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I assume in many languages there are single terms to refer to "sunflower seeds", so I want to know if there is such a word in English also.

Example: Tonight we should eat sunflower seeds while watching the movie.

Edit: I don't understand why this question is off-topic. Although there is no single word as answer, current answers explain the reason well. I would expect that sunflower can imply "sunflower seeds" depend on the context and since we talk less about "sunflower plant". This was not something I can find in the dictionary.

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    Do you refer to the translation in English of the spanish word "pipas" illustrated by this image ? – Graffito Oct 27 '15 at 9:14
  • @Graffito: Yes. I assume in many languages there are single terms to refer to "sunflower seeds", so I want to know if there is such a word in English also. – Arman Fatahi Oct 27 '15 at 9:53
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    @Arman I'm sorry, but this ain't confectionery. Confectionery are sweet foods. – Elian Oct 27 '15 at 10:26
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    Sunflower seeds is just fine, why does it have to be "one word"? Dried apricots are two words, not one, is the English language any poorer for that? Olive oil two words, not one. The first word explains what type of seed, apricots and oil they are. – Mari-Lou A Oct 27 '15 at 13:19
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    There is a single word in Turkish: ayçekirdeği. (literally moonseed) It is a compound noun. – ermanen Oct 27 '15 at 14:37
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Many plants lend their common English names to their constituent parts. "A rose" (by any other name), might refer to the entire plant, but it may also mean an individual bloom, perhaps on its stem. To clarify, you'd say something like "I bought a rose bush for the garden."

Some of these common names are widely understood to mean a particular part, by default, if not qualified in this way. This seems to be particularly true of edible parts.

"An apple", unless context suggests otherwise, means the fruit of the apple tree. To refer to the flower, you'd have to say apple blossom. Likewise, "a carrot" means the edible root part of that plant. Peas, beans, potatoes, nuts etc. follow this pattern.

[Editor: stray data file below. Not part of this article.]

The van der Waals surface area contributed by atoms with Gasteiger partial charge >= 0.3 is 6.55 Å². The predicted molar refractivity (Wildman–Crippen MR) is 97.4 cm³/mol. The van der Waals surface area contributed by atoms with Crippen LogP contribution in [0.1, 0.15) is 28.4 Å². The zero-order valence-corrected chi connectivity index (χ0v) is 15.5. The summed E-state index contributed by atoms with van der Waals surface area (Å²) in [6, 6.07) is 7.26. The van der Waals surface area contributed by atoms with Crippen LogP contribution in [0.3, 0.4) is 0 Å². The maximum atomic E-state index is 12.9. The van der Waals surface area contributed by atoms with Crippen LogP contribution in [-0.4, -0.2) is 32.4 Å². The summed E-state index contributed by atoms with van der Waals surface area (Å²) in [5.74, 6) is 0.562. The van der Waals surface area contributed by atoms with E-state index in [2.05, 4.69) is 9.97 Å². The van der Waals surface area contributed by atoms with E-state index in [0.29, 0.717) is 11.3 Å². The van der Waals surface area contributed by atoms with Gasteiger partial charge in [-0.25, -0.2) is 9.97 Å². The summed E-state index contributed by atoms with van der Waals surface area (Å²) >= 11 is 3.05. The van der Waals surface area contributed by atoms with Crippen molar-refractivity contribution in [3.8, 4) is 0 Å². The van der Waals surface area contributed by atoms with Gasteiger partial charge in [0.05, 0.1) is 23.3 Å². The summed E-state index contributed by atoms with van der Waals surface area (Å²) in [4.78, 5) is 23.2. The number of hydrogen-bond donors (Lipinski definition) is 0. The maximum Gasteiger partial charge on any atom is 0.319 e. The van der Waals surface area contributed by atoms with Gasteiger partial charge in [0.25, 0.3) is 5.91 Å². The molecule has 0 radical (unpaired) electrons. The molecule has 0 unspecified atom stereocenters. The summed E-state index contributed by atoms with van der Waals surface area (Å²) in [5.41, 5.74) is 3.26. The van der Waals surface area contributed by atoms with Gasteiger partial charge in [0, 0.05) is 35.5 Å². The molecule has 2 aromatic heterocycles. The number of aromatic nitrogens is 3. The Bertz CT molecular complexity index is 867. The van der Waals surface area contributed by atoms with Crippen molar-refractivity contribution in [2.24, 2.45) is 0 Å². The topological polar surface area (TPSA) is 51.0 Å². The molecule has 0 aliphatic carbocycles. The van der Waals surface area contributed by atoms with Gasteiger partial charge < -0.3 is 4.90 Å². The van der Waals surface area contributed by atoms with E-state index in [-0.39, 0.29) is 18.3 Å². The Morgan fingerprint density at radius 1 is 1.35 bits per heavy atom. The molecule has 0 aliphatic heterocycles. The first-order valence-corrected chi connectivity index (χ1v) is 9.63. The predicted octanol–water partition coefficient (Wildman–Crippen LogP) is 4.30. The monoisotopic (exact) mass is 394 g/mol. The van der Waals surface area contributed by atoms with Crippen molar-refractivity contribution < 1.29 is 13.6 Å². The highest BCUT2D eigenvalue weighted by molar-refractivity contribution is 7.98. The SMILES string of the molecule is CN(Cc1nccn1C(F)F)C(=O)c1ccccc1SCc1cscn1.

However, "a sunflower" would be understood by most to mean the distinctive flower itself. If you want to refer to the edible part of that plant (as commonly sold as a snack food), you need to qualify it: "sunflower seeds".

This may be because the original main use of the plant in Western Europe was ornamental, rather than nutritional:

This exotic North American plant was taken to Europe by Spanish explorers some time around 1500. The plant became widespread throughout present-day Western Europe mainly as an ornamental, but some medicinal uses were developed. By 1716, an English patent was granted for squeezing oil from sunflower seed.

(From the National Sunflower Association website.)

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There is no single word for 'sunflower seed' in English. (this can really only be confirmed by comprehensive dictionary search, so I'm only using native speaker intuition).

This may be obvious to native English speakers because 'sunflower seed' seems to be sufficient. But it isn't totally unreasonable to expect one. There are often single words where a noun and modifier would be sufficient, for example, young female horse is a 'filly'. Or a nut from the hazel tree (a hazelnut is one word but that doesn't seem fair) is a filbert.

There'd surely be an explosion of vocabulary if every possible nut or seed had a different unique name for each species of seeded plant. So that English is missing one more than your language is no big loss.

  • I would have thought this was obvious to any person, regardless of what language they speak, it's just using common sense. The OP should have first checked in a bi-lingual dictionary. Why isn't the OP's question being closed? That's my question. – Mari-Lou A Oct 27 '15 at 14:05
  • sunflower seeds takes three words to translate into Spanish, not one. – Nihilist_Frost Oct 27 '15 at 14:11
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    @Mari-LouA hm... yes, you're right, dictionary first. But no it's not obvious even for people who know more than one language. The drive for a single word is very strong however arbitrary its existence might be. – Mitch Oct 27 '15 at 14:57

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